## Introduction to Controlled Impedance PCBs

The increase in processor clock speed and component switching speed on modern PCBs means that the interconnecting paths between components (i.e. PCB traces) can no longer be regarded as simple conductors.

At fast switching speeds or high frequencies (i.e. for digital edge speeds faster than 1ns or analog frequencies greater than 300MHz) PCB traces must be treated as *transmission lines*; i.e. for stable and predictable high speed operation the electrical characteristics of PCB traces and the dielectric of the PCB must be controlled.

One critical parameter is the *characteristic impedance* of the PCB trace (the ratio of voltage to current of a wave moving down the signal transmission line); this will be a function of the physical dimensions of the trace (e.g. trace width and thickness) and the dielectric constant of the PCB substrate material and dielectric thickness. The impedance of a PCB trace will be determined by its inductive and capacitive reactance, resistance and conductance. PCB impedances will typically range from 25Ω to 120Ω.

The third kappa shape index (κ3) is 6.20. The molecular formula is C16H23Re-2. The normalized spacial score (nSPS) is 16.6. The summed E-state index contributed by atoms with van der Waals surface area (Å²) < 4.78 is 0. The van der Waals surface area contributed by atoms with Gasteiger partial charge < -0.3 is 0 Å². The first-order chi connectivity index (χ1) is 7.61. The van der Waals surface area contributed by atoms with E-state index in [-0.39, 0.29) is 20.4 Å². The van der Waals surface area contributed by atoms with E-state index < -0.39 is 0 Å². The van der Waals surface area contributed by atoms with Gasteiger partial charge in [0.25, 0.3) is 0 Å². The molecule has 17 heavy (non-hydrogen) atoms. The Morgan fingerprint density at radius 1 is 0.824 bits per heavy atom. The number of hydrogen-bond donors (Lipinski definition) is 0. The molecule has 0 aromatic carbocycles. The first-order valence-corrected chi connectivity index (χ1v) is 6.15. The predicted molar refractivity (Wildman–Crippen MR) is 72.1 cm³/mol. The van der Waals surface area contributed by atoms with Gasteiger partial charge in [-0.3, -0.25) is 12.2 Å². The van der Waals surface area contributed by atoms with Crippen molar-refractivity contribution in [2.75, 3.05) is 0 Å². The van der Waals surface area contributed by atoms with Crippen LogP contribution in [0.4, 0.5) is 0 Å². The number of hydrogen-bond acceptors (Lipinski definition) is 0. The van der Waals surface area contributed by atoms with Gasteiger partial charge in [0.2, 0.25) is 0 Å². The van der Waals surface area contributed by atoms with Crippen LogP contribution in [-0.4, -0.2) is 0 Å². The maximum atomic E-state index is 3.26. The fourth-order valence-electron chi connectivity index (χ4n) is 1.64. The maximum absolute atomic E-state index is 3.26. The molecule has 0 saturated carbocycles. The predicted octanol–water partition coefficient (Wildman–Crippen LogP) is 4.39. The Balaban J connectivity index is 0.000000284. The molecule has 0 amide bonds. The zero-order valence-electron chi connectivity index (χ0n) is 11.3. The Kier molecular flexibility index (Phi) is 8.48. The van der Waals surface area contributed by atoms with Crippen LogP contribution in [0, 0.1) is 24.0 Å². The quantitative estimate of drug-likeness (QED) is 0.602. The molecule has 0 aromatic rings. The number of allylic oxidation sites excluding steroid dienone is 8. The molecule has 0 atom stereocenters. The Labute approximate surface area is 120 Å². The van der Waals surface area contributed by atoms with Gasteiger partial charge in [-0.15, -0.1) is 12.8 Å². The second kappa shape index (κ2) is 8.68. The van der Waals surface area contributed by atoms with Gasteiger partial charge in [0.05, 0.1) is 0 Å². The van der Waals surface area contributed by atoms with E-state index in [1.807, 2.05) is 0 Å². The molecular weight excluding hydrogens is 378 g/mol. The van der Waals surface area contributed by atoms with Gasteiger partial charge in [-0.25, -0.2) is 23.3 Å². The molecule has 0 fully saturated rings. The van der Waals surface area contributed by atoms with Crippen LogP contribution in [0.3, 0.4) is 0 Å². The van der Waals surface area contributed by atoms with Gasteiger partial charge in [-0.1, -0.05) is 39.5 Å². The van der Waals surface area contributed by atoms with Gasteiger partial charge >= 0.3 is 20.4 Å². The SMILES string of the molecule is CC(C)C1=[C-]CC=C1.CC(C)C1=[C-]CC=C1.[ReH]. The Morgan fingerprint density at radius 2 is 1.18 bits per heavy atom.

In practice a PCB transmission line typically consists of a line conductor trace, one or more reference planes and a dielectric material. The transmission line, i.e. the trace and planes, form the *controlled impedance*.

The PCB will frequently be multi-layer in fabrication and the controlled impedance can be constructed in several ways. However, whichever method is used the value of the impedance will be determined by its physical construction and electrical characteristics of the dielectric material:

The width and thickness of the signal trace

The height of the core or pre-preg material either side of the trace

The configuration of trace and planes

The dielectric constant of the core and pre-preg material